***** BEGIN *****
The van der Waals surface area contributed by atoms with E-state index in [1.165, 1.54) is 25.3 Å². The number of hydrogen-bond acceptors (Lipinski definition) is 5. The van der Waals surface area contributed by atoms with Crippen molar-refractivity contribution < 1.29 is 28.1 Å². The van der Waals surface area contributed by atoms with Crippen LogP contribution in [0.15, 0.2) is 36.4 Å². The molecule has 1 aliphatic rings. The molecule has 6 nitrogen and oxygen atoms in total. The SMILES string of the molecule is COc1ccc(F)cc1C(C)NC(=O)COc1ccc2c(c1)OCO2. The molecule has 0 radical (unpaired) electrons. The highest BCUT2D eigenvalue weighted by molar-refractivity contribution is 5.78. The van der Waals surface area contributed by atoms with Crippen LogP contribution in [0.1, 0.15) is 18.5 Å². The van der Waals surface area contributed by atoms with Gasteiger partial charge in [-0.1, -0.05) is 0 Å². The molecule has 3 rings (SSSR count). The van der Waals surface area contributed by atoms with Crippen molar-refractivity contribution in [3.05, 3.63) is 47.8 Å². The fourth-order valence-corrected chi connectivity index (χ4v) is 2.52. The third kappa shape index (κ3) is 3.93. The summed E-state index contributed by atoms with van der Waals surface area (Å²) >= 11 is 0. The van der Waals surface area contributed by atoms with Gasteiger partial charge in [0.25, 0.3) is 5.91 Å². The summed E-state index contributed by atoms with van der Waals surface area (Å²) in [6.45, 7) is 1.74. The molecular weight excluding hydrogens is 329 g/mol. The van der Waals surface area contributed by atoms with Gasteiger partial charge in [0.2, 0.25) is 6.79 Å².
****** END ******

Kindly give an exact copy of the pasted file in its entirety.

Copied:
The van der Waals surface area contributed by atoms with E-state index in [1.165, 1.54) is 25.3 Å². The number of hydrogen-bond acceptors (Lipinski definition) is 5. The van der Waals surface area contributed by atoms with Crippen molar-refractivity contribution < 1.29 is 28.1 Å². The van der Waals surface area contributed by atoms with Crippen LogP contribution in [0.15, 0.2) is 36.4 Å². The molecule has 1 aliphatic rings. The molecule has 6 nitrogen and oxygen atoms in total. The SMILES string of the molecule is COc1ccc(F)cc1C(C)NC(=O)COc1ccc2c(c1)OCO2. The molecule has 0 radical (unpaired) electrons. The highest BCUT2D eigenvalue weighted by molar-refractivity contribution is 5.78. The van der Waals surface area contributed by atoms with Crippen LogP contribution in [0.1, 0.15) is 18.5 Å². The van der Waals surface area contributed by atoms with Gasteiger partial charge in [-0.1, -0.05) is 0 Å². The molecule has 3 rings (SSSR count). The van der Waals surface area contributed by atoms with Crippen molar-refractivity contribution in [3.05, 3.63) is 47.8 Å². The fourth-order valence-corrected chi connectivity index (χ4v) is 2.52. The third kappa shape index (κ3) is 3.93. The summed E-state index contributed by atoms with van der Waals surface area (Å²) >= 11 is 0. The van der Waals surface area contributed by atoms with Gasteiger partial charge in [0.25, 0.3) is 5.91 Å². The summed E-state index contributed by atoms with van der Waals surface area (Å²) in [6.45, 7) is 1.74. The molecular weight excluding hydrogens is 329 g/mol. The van der Waals surface area contributed by atoms with Gasteiger partial charge in [0.2, 0.25) is 6.79 Å².